Rome is no longer the center of Carnival celebrations, but the festival has taken on additional layers of meaning the world over. Individual countries have tweaked the holiday to fit their customs and uses, sometimes socially, sometimes politically and sometimes purely for enjoyment. As the pre-Lenten season draws to a close in 2024, learn about five different Carnival traditions from around the globe that represent the festival’s historical breadth.
Venice supplanted Rome as the main site of Italian Carnival festivities by the 18th century. Like many later Carnival celebrations, Venice’s affairs were marked by the widespread use of masks, which created a temporary feeling of equality between the ruling class and the lower classes. The six-week festival served as a “placebo against the bad moods and tensions that were often generated within the poorer classes toward the [political] system,” according to Venice’s official tourist guide.
It was Giacomo Casanova, an adventurer and author born in Venice in 1725, who perhaps brought the most attention to the city’s celebrations. His autobiography, History of My Life, chronicled not only his sexual conquests but also the character of his home state, where one’s image carried social currency.
“Casanova’s writings suggest that significant emphasis was placed solely on appearance and that being seen, as opposed to exchanging ideas, was often the primary objective of appearing in public,” wrote scholar Nicola Vinovrški in a 2019 paper. “Though dwindling in economic and political power, Venice was still a thriving city during his lifetime. Known throughout Europe for its Carnival, associated with gaiety and pleasure, it was a city with numerous public spaces where revelers could see and be seen.”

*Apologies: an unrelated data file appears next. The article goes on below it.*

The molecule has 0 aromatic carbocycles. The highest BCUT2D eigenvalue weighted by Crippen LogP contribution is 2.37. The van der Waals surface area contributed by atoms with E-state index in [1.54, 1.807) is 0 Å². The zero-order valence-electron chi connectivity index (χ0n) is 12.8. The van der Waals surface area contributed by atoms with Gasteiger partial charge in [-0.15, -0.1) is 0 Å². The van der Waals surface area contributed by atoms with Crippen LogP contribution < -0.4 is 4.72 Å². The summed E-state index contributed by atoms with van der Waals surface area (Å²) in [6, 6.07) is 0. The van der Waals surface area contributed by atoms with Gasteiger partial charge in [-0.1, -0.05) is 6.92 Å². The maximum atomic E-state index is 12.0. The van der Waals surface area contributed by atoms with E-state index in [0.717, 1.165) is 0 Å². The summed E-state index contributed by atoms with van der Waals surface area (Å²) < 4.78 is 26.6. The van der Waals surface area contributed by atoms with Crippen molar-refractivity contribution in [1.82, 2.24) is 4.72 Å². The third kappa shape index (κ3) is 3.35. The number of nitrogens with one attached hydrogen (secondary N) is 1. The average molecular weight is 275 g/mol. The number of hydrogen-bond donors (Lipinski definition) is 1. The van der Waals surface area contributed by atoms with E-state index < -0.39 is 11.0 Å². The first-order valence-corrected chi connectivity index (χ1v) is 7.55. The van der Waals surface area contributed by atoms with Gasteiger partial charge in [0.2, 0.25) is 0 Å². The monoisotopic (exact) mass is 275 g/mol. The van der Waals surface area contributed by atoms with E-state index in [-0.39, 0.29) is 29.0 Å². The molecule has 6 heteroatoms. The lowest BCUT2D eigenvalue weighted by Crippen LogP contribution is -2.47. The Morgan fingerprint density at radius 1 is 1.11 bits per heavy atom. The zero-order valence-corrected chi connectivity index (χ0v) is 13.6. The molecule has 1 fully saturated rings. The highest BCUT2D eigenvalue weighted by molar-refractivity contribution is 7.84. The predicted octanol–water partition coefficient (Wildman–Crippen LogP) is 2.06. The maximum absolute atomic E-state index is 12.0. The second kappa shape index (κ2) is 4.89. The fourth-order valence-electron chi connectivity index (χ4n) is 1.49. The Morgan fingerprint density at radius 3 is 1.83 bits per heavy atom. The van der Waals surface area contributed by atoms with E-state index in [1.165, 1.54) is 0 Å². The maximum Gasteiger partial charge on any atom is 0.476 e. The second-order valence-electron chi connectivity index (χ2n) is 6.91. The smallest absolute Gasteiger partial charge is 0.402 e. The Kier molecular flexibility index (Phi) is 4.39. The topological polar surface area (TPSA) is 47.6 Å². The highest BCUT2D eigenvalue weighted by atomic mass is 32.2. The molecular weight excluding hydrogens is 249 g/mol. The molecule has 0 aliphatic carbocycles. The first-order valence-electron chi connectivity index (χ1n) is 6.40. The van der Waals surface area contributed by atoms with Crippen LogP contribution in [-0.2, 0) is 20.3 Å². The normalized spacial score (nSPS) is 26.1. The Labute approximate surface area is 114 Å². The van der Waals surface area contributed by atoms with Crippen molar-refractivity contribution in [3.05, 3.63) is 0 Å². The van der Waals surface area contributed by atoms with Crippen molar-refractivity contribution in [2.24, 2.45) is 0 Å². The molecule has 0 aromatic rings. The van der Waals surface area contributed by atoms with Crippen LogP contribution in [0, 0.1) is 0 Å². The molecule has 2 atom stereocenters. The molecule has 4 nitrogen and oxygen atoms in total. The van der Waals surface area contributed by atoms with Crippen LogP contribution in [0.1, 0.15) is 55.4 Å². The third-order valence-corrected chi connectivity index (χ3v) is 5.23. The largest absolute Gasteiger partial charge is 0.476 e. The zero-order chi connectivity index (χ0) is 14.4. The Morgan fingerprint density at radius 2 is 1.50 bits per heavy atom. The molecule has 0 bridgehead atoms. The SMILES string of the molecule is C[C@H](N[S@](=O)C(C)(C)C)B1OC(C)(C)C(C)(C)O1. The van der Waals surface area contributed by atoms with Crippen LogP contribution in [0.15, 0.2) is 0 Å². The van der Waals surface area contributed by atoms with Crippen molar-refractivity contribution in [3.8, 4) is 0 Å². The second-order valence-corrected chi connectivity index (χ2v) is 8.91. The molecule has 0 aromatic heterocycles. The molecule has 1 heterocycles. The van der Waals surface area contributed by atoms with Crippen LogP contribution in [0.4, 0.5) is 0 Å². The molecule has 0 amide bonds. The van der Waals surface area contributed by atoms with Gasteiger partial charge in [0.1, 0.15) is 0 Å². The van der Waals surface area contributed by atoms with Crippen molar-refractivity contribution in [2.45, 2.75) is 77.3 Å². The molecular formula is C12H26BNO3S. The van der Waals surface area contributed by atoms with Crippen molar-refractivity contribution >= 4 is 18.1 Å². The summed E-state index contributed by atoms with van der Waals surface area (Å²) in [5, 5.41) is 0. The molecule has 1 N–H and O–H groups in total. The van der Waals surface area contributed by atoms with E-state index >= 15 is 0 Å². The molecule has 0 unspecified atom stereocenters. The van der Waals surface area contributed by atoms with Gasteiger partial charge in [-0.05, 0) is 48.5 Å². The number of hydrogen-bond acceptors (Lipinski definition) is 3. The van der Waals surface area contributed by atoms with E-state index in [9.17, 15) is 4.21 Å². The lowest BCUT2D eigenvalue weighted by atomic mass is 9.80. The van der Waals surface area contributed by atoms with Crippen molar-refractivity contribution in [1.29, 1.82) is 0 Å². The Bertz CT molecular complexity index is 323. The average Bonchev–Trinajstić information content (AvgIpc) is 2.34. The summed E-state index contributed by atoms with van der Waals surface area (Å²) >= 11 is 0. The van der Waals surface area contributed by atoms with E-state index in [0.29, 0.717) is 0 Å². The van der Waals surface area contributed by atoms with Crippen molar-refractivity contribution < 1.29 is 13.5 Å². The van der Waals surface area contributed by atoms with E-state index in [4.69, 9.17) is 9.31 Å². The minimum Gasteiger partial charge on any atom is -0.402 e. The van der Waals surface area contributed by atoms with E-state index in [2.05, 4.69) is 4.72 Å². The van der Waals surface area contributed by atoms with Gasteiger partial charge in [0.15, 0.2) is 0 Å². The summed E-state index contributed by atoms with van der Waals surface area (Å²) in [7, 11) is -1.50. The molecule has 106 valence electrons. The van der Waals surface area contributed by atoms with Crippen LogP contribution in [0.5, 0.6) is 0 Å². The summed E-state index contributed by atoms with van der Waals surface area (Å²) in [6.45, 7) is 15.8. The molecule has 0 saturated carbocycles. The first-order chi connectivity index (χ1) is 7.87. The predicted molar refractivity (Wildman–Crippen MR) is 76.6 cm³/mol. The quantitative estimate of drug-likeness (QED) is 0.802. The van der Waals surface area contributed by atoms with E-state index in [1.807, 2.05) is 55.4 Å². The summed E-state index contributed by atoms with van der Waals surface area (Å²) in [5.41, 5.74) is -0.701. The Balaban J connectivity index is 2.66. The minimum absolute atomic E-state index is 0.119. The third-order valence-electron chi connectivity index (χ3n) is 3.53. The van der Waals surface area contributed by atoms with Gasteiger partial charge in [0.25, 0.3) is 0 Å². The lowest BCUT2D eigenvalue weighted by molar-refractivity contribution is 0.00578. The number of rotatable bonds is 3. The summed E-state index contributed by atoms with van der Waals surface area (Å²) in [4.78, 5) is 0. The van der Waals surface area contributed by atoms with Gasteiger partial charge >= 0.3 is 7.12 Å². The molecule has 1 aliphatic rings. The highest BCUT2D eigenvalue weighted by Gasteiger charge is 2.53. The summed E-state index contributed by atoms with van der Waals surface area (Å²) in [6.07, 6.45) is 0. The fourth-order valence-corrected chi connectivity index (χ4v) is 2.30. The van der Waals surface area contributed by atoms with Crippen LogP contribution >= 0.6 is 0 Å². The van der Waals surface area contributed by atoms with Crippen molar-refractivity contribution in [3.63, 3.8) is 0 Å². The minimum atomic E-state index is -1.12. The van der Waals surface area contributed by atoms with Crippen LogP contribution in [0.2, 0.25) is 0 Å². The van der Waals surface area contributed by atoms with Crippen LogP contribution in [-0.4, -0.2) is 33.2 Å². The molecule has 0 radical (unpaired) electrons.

The masked traditions of Carnival were a way of turning this emphasis on public image on its head. Participants were seen but not seen, effectively hiding in literal broad daylight. One of the most popular traditional costumes was the bauta, which consisted of a full mask, a cape that covered the head and shoulders, and a tricorn or cocked hat. The mask also concealed the mouth in such a way that it changed the speaker’s voice. Another mask, the French moretta, was beloved by Venetian women. Covered in dark velvet, it was kept in place by a small button held between the teeth, leaving the wearer unable to speak.
In 1797, the Republic of Venice came under Austrian rule as part an agreement between Napoleon Bonaparte and the Habsburg dynasty. The Austrians banned both Carnival and mask-wearing, and the tradition only survived thanks to artists on the Venetian islands of Burano and Murano. Almost 150 years later, Benito Mussolini’s Fascist regime upheld the prohibition, ensuring that Venice could not celebrate Carnival. But a resurgence in the 1970s led to the celebrations that continue today.